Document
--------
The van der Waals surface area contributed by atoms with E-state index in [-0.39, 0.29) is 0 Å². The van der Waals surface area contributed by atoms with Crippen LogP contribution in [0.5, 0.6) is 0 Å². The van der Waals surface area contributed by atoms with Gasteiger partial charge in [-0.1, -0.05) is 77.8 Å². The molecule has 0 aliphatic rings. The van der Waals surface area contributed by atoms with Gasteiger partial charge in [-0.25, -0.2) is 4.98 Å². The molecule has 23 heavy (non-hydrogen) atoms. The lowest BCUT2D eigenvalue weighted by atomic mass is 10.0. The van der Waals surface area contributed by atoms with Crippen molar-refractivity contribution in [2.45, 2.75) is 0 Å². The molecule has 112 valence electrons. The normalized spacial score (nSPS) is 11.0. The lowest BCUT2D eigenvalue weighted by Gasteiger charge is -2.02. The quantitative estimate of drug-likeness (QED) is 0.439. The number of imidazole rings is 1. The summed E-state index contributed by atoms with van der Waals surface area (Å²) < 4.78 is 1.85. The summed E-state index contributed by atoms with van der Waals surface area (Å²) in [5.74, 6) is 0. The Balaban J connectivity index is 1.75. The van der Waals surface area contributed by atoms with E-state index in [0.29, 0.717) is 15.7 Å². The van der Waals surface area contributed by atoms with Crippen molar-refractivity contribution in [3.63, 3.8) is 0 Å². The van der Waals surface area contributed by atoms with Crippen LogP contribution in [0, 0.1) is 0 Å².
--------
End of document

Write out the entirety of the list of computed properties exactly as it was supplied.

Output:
The van der Waals surface area contributed by atoms with E-state index in [-0.39, 0.29) is 0 Å². The van der Waals surface area contributed by atoms with Crippen LogP contribution in [0.5, 0.6) is 0 Å². The van der Waals surface area contributed by atoms with Gasteiger partial charge in [-0.1, -0.05) is 77.8 Å². The molecule has 0 aliphatic rings. The van der Waals surface area contributed by atoms with Gasteiger partial charge in [-0.25, -0.2) is 4.98 Å². The molecule has 23 heavy (non-hydrogen) atoms. The lowest BCUT2D eigenvalue weighted by atomic mass is 10.0. The van der Waals surface area contributed by atoms with Crippen molar-refractivity contribution in [2.45, 2.75) is 0 Å². The molecule has 112 valence electrons. The normalized spacial score (nSPS) is 11.0. The lowest BCUT2D eigenvalue weighted by Gasteiger charge is -2.02. The quantitative estimate of drug-likeness (QED) is 0.439. The number of imidazole rings is 1. The summed E-state index contributed by atoms with van der Waals surface area (Å²) < 4.78 is 1.85. The summed E-state index contributed by atoms with van der Waals surface area (Å²) in [5.74, 6) is 0. The Balaban J connectivity index is 1.75. The van der Waals surface area contributed by atoms with E-state index in [0.29, 0.717) is 15.7 Å². The van der Waals surface area contributed by atoms with Crippen molar-refractivity contribution in [3.63, 3.8) is 0 Å². The van der Waals surface area contributed by atoms with Crippen LogP contribution in [0, 0.1) is 0 Å².